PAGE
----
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McKesson Loses Bid to Sue Shareholders

Court says the firm can't target those who gained from alleged securities fraud involving the purchase of HBOC.

August 14, 2003|From Bloomberg News

McKesson Corp., whose former chairman was indicted on securities fraud charges, cannot sue shareholders who benefited from the company's 1999 acquisition of HBO & Co., a federal appeals court ruled Wednesday.

The U.S. 9th Circuit Court of Appeals in San Francisco said HBOC shareholders didn't control HBOC or cause the company to commit fraud. McKesson HBOC Inc., the merged company, lost $9 billion in market value in April 1999 on word that HBOC prematurely booked $40 million in sales.

McKesson, the third-largest U.S. drug wholesaler, sued HBOC shareholders, who exchanged their stock for McKesson shares in the merger, for "unjust enrichment," saying it wouldn't have paid as much for HBOC if it had known about the accounting problems.

McKesson paid $13.9 billion for the health-care software maker.

"We cannot permit McKesson to pierce the corporate veil and obtain a remedy against the shareholders," a three-judge panel said.

McKesson filed suit against the $100-billion New York State Common Retirement Fund Inc. and other shareholders who exchanged more than 20,000 of their HBOC shares for McKesson shares on or after the Jan. 12, 1999, acquisition.

In January, McKesson won the dismissal of some claims filed by the New York retirement fund and other shareholders who said its board members knew about the accounting irregularities before they were disclosed. Other portions of the lawsuit against McKesson and two former executives were allowed to go to trial.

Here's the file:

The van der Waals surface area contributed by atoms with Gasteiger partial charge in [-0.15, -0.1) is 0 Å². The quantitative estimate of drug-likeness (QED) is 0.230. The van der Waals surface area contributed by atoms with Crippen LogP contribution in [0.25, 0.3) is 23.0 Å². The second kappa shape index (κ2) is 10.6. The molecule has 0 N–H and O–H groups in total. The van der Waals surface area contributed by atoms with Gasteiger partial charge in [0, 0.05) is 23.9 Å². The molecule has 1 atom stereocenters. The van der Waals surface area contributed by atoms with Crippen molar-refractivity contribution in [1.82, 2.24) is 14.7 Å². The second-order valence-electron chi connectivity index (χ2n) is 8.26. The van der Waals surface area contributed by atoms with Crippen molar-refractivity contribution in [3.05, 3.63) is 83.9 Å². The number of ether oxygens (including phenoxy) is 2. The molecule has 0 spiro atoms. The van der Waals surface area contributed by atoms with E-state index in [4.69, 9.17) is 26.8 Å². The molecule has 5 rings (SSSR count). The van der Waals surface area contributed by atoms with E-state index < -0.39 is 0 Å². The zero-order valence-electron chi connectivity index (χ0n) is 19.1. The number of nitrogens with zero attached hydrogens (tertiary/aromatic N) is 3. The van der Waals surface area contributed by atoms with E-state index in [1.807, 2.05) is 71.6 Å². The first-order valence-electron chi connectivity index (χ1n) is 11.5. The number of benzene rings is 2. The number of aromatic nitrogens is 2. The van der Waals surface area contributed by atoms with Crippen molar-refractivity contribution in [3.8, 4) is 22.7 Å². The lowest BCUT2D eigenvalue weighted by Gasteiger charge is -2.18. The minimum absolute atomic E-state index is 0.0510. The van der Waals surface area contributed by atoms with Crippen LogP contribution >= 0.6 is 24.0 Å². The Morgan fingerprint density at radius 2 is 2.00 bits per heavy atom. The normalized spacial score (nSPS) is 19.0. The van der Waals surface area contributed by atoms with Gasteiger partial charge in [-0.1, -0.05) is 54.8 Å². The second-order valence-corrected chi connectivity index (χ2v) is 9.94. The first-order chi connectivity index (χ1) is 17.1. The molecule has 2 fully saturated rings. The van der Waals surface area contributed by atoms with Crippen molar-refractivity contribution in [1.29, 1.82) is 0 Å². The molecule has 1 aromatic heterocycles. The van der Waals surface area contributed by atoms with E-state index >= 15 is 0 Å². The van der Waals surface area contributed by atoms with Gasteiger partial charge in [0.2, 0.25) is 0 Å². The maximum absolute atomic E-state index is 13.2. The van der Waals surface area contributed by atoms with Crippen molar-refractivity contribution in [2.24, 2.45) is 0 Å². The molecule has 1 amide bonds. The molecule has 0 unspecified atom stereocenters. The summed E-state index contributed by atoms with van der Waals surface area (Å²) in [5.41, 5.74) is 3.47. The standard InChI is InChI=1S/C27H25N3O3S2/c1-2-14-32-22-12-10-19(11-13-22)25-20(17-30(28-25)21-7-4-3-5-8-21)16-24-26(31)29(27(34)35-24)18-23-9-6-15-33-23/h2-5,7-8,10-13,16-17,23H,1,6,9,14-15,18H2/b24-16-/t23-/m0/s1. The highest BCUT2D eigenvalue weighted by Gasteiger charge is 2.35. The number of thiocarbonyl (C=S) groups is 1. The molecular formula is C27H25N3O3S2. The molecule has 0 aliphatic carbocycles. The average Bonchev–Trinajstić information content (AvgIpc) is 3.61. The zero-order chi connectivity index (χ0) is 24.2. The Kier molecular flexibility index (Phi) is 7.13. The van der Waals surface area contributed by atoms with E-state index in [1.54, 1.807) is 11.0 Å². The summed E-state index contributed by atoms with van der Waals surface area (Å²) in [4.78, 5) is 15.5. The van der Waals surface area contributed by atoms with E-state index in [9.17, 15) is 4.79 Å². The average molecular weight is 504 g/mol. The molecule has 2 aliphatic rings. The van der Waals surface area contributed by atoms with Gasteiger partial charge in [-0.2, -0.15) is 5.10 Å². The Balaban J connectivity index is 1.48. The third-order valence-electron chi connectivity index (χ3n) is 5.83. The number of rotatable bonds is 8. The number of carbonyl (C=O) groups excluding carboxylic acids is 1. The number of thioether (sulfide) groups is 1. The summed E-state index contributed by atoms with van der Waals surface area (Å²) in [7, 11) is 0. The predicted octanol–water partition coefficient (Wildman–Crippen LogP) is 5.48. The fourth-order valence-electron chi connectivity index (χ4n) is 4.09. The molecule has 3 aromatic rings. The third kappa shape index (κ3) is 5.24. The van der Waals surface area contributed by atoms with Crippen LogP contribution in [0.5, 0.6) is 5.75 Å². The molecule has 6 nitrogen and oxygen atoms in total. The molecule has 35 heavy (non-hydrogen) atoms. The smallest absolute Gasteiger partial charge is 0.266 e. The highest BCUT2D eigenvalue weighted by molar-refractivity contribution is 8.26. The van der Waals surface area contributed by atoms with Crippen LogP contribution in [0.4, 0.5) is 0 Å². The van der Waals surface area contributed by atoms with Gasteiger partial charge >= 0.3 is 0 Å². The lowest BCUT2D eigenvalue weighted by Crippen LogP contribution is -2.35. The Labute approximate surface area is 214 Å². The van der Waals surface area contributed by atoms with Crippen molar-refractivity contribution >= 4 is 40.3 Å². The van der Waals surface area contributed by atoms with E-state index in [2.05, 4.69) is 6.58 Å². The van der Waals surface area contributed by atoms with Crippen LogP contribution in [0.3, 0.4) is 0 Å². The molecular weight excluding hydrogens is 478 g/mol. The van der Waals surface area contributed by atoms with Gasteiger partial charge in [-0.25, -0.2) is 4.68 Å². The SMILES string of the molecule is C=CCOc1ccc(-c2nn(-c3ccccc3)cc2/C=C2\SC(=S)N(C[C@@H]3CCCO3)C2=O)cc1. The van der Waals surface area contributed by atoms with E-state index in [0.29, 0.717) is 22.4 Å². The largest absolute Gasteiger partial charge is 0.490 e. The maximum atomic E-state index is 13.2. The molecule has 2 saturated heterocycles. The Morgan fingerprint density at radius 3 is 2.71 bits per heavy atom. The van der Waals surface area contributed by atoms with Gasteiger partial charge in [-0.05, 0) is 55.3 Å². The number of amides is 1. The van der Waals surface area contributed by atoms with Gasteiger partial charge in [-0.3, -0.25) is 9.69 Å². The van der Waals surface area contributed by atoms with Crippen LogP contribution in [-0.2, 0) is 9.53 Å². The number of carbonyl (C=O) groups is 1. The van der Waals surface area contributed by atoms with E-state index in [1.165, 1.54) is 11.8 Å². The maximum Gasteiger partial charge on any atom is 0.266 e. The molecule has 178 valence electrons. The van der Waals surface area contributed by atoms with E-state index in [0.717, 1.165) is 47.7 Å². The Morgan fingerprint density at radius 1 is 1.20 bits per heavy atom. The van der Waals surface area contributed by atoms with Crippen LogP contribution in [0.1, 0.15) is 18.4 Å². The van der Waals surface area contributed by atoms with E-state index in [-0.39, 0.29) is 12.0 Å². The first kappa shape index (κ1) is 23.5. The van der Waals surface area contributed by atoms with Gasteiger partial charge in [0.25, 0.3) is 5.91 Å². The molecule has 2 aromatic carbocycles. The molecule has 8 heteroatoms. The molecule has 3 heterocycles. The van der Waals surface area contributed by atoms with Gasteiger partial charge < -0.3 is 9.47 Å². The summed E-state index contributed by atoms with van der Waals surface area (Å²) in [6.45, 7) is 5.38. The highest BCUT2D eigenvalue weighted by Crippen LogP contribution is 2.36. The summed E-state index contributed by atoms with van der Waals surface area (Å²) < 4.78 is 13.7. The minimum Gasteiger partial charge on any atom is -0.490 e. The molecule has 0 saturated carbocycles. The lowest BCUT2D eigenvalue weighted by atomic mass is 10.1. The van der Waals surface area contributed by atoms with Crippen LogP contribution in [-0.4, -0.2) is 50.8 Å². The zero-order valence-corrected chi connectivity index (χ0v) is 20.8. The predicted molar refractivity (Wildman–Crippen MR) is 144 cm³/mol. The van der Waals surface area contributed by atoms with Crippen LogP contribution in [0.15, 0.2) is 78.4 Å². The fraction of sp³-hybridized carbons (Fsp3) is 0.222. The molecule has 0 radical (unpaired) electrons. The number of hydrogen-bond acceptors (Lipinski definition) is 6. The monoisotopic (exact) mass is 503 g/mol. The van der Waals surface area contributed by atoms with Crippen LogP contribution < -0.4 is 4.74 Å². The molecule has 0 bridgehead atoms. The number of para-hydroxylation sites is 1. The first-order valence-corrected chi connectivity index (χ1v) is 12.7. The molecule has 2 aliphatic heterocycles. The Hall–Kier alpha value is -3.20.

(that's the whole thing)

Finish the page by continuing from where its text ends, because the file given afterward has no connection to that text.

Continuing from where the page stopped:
"Today's opinion does not in any way change the status of that case," said Larry Kurtz, a spokesman for San Francisco-based McKesson. "We're reviewing the opinion and have not made a decision about what if any actions we will take in response."

A message left at the press office of New York Comptroller Alan Hevesi wasn't returned. Daniel Berger, an attorney who represented the retirement fund in the case, was traveling and couldn't be reached, his office said.

Charles W. McCall, McKesson's former chairman, and HBOC executives were indicted for allegedly taking part in a scheme to record revenue at the merged company from contracts that contained contingencies that made it improper to count the sales. McCall's attorney has said his client is innocent.

McKesson's shares fell 4 cents to $33.45 on the New York Stock Exchange.

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